Prambanan Temple.


About three hours from Yogyakarta is Dieng Plateau i.e. an active volcanic area. “You can wander through bubbling craters and ‘enjoy’ the sulphur smell pretty much undisturbed in the early hours.” And see its many temples. To read more


Mount Bromo in Java is a major tourist attraction of the Tengger region, “drawing visitors from all over Asia wanting to see the spectacular active volcano where they can hike right up to the brim over the smoking caldera. Bromo is named after Brahma and is a sacred place for Hindus.” Read about Hindus of Java here


Swaminathan A Aiyar wrote, “Indonesia has 21 Jagannath temples recalling its Odisha connection. Jakarta’s National Museum is chock-full of Hindu artefacts but has very few Muslim ones”. Times of India




Todaji Monastery in Nara. Nara was the capital of Japan from 710 to 794 A.D. South Indian monk called Bodhisena (also called the "Baramon Sojo" or Brahmin Priest) travelled to Nara from South India. It has a bronze statue of Vairochana Buddha and 26 feet statues of Lord Vishnu and Shiva in Japanese rendition. Source  here


Sanjusangen-do is a Buddhist temple in Kyoto is interesting because you get to see Japanese deities and corresponding Hindu deities. Indic scholar Sanjay Rao who has visited Japan often, “Some of the critical Hindu “Guardian Deities “have been exhibited in the Great 120 meter hall, which is 900 years old. These Guardian deities stand on either side of the Avalokiteshwara Deity (The Buddhist God of compassion). The Hindu deities don’t resemble the Indian versions as there were conceptually transplanted about 900 years ago and are carved based on Japanese interpretations of Indian and Chinese Sutras.” Source  here


Statute of Bodhidharma (Kenchoji Temple) in Kita Kamakura Tokyo. The historical Bodhidharma (known as Daruma in Japan) was an Indian sage who lived 5-6th century A.D. He is commonly considered to be the founder of Zen Buddhism.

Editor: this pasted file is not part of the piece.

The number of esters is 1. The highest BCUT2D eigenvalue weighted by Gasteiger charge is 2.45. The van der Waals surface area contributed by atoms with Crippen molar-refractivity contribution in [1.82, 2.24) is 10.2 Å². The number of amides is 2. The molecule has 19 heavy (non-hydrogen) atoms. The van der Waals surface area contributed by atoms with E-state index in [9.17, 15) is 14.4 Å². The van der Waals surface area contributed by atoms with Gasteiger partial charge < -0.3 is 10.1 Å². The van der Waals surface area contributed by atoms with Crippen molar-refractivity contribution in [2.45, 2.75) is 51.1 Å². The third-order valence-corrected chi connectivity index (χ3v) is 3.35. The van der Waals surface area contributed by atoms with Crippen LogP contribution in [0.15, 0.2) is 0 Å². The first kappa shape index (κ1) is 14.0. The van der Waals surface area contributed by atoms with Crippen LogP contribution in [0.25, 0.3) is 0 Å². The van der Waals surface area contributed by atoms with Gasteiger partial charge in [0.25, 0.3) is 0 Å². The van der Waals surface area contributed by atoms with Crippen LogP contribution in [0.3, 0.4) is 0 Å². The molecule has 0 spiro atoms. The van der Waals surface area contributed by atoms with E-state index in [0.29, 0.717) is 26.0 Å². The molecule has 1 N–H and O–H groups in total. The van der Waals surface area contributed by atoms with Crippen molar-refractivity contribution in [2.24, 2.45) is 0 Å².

Cambodia is a must visit because it is home to the world’s largest temple complex, Angkor Wat. 


It is built in several levels, has huge bas-relief sculptures that tell the story of the Mahabharata and Ramayana. The story of Samudra-manthan is repeated here in great detail in bas-relief.


The four towers of the temple – one in each corner – rise to 65 metres through three levels. The big tower stands at the center. At the top now, is an idol of the Buddha. The temple had a huge Vishnu sculpture i.e. now in the museum. It features 5400 sculptures of Apsaras in fascinatingly rich saree-like robes and jewellery.


The National Museum in Phnom Penh is a repository of stone and metal sculptures of Hindu and Buddhist deities brought from the ruins of Angkor.


Just like the Government of India promotes tourism to Myanmar, Thailand, Indonesia, Japan and Cambodia their tourism boards of could promote the corresponding deity/icon/temple/circuit in India that relates to the attraction in the other country so that tourist flow is two way. For example the Buddhist Circuit in India and Nepal, Ajanta and Ellora Caves, Temples & Monasteries in coastal Odisha etc. This might also motivate Indian tourists to visit the same places in larger numbers.


This idea would serve numerous objectives. Strengthen relations with these countries, enhance awareness amongst all of what unites us culturally and people to people contact. Lastly, more tourists in every country has positive effects on the economy.


Author is founder


P.S. Some matter taken from tourism websites of respective countries. All credits lie with them.


Also read

1. Hindu symbols in Thailand

2. Hindus Temples Bangkok

3. Prambanan Temple, Indonesia

4. Hindus of Java

5. Temples of Bali

6. Shaiva Temples in Cambodia

7. Exploring the temples of Java

8. Pictures of Indian Influence on S.E. Asia

9. Buddhist Heritage of S.E. Asia

10. Space and Cosmology in Indian temples – Angkor Watt

11. Harmonious blend of Hindu, Buddhist and Shinto strains in Japan